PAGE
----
The importance of walkable destinations in an emergency
Posted January 21, 2011 at 1:23PM
Today I am simply going to point you to an extraordinary personal account of the massive flooding in Brisbane, Australia last week. The writer is Dan Hill, a designer and urbanist based in Sydney, who happened to be in Brisbane when the waters hit, and it is posted on his blog cityofsound.
The whole essay is fantastic, but I am particularly struck by this passage:
“In Beirut, due to the variability of its fabric, everyday needs have to be met locally, as you're never sure whether a road will be there or not. As a result, there is what you might call 'network redundancy' i.e. every few streets has a grocers, bakers, coffee shop, ironmongers, tailors etc. etc. This, as opposed to the centralised and consolidated model of western cities, most obviously visible in the out-of-town mall accessed by car, with all the apparent economies of scale that entails. Yet the former is actually more resilient, for sure. ... It would have been better to have been in a place with a walkscore of something approaching 100 (see walkscore.com.) But there is nothing around us, barely pavements, and now the connecting infrastructure of roads is so easily compromised.”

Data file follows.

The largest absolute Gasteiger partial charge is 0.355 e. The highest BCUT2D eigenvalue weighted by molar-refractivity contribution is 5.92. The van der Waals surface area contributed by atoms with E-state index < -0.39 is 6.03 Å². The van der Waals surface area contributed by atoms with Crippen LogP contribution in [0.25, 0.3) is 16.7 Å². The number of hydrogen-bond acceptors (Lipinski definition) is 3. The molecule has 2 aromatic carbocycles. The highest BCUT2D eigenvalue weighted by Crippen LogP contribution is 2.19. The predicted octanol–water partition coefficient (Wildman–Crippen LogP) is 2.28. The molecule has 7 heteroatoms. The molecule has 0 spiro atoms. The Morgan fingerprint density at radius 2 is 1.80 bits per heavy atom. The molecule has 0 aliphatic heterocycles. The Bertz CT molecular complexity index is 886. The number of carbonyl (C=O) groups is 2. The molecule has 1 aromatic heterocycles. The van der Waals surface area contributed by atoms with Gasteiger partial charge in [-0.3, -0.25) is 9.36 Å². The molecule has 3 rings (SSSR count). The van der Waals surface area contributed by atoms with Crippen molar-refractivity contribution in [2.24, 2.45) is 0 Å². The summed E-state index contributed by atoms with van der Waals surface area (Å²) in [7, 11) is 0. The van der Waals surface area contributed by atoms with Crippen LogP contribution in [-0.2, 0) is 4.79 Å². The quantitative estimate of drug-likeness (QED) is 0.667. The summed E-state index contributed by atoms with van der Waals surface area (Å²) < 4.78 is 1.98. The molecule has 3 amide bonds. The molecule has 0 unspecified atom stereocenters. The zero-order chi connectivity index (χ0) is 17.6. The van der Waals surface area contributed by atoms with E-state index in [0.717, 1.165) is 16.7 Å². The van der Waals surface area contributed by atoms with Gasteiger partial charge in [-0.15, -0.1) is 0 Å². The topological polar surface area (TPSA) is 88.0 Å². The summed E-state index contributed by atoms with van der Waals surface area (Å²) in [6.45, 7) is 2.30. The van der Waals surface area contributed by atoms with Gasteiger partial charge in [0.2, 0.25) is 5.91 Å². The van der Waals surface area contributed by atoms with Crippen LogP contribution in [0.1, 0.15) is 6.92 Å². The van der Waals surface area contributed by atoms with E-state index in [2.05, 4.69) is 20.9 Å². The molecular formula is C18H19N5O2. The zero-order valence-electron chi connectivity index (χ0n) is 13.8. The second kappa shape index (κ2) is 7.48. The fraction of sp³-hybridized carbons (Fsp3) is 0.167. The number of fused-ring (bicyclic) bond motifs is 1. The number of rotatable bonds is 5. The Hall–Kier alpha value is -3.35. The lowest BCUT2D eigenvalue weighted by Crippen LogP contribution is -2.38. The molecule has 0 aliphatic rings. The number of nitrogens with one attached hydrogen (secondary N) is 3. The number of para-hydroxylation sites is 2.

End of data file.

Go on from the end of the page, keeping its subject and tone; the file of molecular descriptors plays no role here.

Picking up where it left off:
In other words, if the roads are impassable, you especially need walkable, neighborhood-based localism.
Writing on Grist, Jess Zimmerman, whose excellent post excerpted Hill’s, puts it this way:
“If you need to drive to it, it might as well not exist: Walkability is important for quality of life, but in a disaster, it may be life and death. If you live in the urban sprawl, you're SOL if you can't get to a mall or downtown, because that's where all the necessary stuff is. Cities are more resilient when the stuff you need can be found on a small scale from neighborhood to neighborhood, not all clumped together in a megamall.”
Zimmerman is also right on target when she describes Hill’s article, which ranges well beyond walkability but is compelling throughout, as “a melding of Twitter recap, photo essay, and thoughtful exegesis on the problems of modern city design.” He’s not just a good but a terrific writer, and now I want to read more of his blog, as much for the intriguing literary (Alain de Botton, Geoff Dyer) and musical (Bill Frisell, Philip Glass) notes as for commentary on sustainability.
Thanks to Liz Heyd for leading me to these great articles.
Move your cursor over the images for credit information.